A number of modern Shangri-La pseudo-legends have developed since 1933 in the wake of the novel and the film made from it. In archives of web analytics company I found that even crazy Nazis had an enthusiasm for Shangri-La, where they hoped to find an ancient master race, similar to the Nordic race, unspoiled by Buddhism. They sent one understandably unsuccessful expedition to Tibet in 1938.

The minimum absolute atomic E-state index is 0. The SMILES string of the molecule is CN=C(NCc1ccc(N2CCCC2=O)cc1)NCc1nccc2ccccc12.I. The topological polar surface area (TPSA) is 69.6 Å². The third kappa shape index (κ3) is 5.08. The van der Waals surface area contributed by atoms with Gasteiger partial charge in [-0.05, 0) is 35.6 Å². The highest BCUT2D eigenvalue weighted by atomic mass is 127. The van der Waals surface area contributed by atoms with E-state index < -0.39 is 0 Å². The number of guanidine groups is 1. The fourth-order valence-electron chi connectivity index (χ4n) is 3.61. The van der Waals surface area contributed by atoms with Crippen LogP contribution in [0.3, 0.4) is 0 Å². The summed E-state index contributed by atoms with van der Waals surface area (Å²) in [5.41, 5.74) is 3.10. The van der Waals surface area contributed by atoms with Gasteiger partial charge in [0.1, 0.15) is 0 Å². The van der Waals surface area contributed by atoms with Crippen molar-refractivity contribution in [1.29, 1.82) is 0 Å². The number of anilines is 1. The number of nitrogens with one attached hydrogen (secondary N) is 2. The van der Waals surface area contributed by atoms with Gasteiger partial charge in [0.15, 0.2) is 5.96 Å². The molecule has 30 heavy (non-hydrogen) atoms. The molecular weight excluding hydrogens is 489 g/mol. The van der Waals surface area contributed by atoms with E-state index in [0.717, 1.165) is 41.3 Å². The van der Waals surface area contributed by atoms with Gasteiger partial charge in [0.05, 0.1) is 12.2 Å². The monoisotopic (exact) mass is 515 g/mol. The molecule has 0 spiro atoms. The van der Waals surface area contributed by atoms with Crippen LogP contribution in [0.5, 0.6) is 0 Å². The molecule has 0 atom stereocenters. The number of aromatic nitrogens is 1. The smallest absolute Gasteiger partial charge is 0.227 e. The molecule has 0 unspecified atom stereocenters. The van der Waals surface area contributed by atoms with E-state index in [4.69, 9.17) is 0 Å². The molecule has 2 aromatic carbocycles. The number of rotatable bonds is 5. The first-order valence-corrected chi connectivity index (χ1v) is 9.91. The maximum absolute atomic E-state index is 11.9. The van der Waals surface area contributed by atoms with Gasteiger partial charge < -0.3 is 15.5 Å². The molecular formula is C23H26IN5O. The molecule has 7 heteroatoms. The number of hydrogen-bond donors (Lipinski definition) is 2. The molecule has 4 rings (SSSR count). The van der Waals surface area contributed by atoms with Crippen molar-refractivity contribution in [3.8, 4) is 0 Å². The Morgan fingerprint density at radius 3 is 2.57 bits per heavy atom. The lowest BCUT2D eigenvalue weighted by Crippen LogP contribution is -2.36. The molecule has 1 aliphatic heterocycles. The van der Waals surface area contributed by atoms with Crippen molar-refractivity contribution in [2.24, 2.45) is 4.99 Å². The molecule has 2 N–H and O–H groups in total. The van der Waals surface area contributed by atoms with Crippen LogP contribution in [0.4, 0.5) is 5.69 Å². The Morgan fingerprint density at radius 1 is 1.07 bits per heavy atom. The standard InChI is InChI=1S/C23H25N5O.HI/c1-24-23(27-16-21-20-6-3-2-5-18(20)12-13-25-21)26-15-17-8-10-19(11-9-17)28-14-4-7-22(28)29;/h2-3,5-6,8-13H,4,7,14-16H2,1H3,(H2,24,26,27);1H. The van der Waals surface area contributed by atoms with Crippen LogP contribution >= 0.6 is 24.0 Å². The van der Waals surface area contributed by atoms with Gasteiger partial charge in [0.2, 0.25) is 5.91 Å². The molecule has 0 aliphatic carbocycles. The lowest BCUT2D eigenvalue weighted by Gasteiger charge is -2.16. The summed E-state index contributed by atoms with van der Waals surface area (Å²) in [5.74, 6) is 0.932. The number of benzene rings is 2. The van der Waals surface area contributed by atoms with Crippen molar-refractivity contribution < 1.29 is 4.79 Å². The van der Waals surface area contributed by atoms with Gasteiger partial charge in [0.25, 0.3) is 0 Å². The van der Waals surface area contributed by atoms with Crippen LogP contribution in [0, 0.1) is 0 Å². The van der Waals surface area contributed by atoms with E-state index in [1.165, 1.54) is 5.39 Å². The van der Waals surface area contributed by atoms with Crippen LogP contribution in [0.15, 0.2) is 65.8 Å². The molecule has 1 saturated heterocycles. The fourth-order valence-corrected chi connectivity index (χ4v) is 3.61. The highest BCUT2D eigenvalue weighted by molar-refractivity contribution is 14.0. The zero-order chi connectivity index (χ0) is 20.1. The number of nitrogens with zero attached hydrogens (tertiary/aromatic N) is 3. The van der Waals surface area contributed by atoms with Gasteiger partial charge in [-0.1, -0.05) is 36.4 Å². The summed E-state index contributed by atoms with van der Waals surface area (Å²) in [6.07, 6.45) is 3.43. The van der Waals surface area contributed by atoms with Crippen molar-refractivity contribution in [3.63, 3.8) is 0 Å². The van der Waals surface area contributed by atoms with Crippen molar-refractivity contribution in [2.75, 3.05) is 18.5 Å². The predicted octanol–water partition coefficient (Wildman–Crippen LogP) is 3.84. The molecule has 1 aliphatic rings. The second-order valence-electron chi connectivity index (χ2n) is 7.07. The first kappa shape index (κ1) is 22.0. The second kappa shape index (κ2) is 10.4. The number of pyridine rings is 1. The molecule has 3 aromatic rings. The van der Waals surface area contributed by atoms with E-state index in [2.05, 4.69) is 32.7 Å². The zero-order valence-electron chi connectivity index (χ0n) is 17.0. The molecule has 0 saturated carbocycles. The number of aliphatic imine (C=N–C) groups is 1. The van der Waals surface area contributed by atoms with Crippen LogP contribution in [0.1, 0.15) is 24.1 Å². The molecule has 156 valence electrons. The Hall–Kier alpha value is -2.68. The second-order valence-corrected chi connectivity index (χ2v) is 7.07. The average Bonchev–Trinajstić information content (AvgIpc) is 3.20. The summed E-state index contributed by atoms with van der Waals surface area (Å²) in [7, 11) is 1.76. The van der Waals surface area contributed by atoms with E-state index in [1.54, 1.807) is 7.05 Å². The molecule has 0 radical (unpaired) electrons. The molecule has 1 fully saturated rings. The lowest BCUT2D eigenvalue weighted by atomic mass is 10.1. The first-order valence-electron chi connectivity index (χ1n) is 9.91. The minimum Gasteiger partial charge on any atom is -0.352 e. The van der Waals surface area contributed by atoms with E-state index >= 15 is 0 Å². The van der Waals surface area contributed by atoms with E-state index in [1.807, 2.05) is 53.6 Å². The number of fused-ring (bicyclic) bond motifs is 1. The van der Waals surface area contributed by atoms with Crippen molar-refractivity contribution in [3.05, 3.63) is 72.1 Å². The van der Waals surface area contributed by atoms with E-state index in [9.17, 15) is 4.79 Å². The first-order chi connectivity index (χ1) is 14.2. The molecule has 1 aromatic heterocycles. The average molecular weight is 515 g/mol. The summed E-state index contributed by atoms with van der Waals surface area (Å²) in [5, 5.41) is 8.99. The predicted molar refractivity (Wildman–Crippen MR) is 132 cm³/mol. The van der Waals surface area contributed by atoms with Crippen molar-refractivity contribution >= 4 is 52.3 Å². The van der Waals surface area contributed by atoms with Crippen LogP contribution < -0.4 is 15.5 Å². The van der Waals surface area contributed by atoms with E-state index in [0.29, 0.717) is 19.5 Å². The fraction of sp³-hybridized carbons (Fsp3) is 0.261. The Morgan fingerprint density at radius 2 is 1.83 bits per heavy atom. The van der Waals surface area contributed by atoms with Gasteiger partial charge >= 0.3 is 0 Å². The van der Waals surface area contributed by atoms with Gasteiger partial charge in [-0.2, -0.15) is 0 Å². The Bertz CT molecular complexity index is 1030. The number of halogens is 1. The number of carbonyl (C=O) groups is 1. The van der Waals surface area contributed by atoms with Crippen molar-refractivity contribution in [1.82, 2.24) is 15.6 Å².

As of today, various places in China still claim the title, including the tourist destinations of Lijiang and Zhongdian. Sichuan and Tibet also claim the real Shangri-La was in its territory. In 2001, Tibet Autonomous Region proposed that the three regions optimise all Shangri-La tourism resources and promote them as one. Also in 2001, Zhongdian County in northwestern Yunnan officially renamed itself Shangri-La County. Country of Bhutan, which was until now isolated from outside world and has its unique form of Tibetan Buddhism, has been hailed as the last Shangri-La.